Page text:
University of California, Riverside

Department of Electrical and Computer Engineering



Multi‐class Object Detection and Layered Segmentation


Multi‐class Object Detection and Layered Segmentation
 

Abstract:

There is a large body of research on both the problems of object detection and image segmentation. I will describe our recent work on extending these methods to the problem of parsing a scene which contains multiple objects of different classes. We have introduced a unified model for multi‐class object detection that casts the problem of outputting multiple detections as a structured prediction task. Rather than predicting a binary label for each candidate image sub‐window independently, our model simultaneously predicts a structured labeling of the entire image. Our model learns statistics that capture the spatial arrangements of various object classes in real images, both in terms of which arrangements to suppress and which arrangements to favor.

Turning such detections into a detailed parse of the scene requires estimating segmentations for each detected object. We formulate a probabilistic layered model for object detection and multi‐class segmentation. Our system uses the output of a bank of object detectors in order to define shape priors and then estimates appearance, depth ordering and labeling of all pixels in the image. We train our system on the PASCAL segmentation challenge dataset and show good test results in several categories including segmenting humans.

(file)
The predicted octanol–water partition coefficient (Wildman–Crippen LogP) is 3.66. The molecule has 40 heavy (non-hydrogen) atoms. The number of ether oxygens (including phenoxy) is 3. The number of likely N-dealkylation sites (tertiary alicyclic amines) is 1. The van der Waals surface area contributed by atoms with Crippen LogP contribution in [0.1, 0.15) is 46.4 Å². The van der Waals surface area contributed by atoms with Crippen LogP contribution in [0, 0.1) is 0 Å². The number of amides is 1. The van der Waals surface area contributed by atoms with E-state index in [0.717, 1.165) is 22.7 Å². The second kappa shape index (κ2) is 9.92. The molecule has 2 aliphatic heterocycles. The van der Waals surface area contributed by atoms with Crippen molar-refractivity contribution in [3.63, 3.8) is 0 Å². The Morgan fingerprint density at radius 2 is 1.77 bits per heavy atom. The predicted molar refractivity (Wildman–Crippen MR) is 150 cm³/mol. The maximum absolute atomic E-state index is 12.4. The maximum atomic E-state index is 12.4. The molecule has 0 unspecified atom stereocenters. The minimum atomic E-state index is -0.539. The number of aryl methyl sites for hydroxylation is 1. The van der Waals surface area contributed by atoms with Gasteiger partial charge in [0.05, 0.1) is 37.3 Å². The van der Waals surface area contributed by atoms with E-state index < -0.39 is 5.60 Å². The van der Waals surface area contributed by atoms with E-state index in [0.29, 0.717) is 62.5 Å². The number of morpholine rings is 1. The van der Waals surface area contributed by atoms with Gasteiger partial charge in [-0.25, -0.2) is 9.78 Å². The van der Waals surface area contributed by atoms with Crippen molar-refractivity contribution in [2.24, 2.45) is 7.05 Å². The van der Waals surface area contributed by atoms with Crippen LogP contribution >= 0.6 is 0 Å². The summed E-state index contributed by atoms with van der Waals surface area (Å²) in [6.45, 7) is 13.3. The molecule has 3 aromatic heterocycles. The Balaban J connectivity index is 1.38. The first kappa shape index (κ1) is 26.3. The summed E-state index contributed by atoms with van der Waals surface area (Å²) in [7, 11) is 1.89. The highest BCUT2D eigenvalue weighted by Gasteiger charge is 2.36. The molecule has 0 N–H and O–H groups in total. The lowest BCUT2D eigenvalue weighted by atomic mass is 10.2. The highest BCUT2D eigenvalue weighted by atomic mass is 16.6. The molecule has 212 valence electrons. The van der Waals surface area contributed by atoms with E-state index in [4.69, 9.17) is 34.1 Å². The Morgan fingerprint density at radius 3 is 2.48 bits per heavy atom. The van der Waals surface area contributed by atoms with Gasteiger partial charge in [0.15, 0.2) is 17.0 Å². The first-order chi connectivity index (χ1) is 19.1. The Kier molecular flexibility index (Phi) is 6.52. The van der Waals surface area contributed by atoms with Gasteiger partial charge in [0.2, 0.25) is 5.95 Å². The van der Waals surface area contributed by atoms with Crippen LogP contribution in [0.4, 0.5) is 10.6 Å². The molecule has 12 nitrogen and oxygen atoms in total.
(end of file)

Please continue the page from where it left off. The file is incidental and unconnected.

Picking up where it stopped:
Biography:

Charless Fowlkes, Ph.D.Charless Fowlkes received his BS from Caltech in 2000 and a PhD in Computer Science from UC Berkeley in 2005 where his research was supported by an NSF graduate research fellowship. He was a post‐doc at Lawrence Berkeley Labs where he worked on applications of computer vision techniques to understanding gene regulatory networks in animal development. Since 2007 he has been an assistant professor in Computer Science at UC Irvine. His research is in computational vision, in particular how to combine bottom‐up processing, such as image segmentation with top‐down information, such as recognition of familiar shapes. He is interested in measuring the predictive power of different visual cues to derive general informationtheoretic constraints on human visual processing. He also works on developing computational tools for the analysis of biological shape and image data.

 

Date: November 29th
Location: A265 Bourns Hall
Time: 2:00-3:00pm

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University of California, Riverside
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Electrical and Computer Engineering
Suite 343 Winston Chung Hall
University of California, Riverside
Riverside, CA 92521-0429

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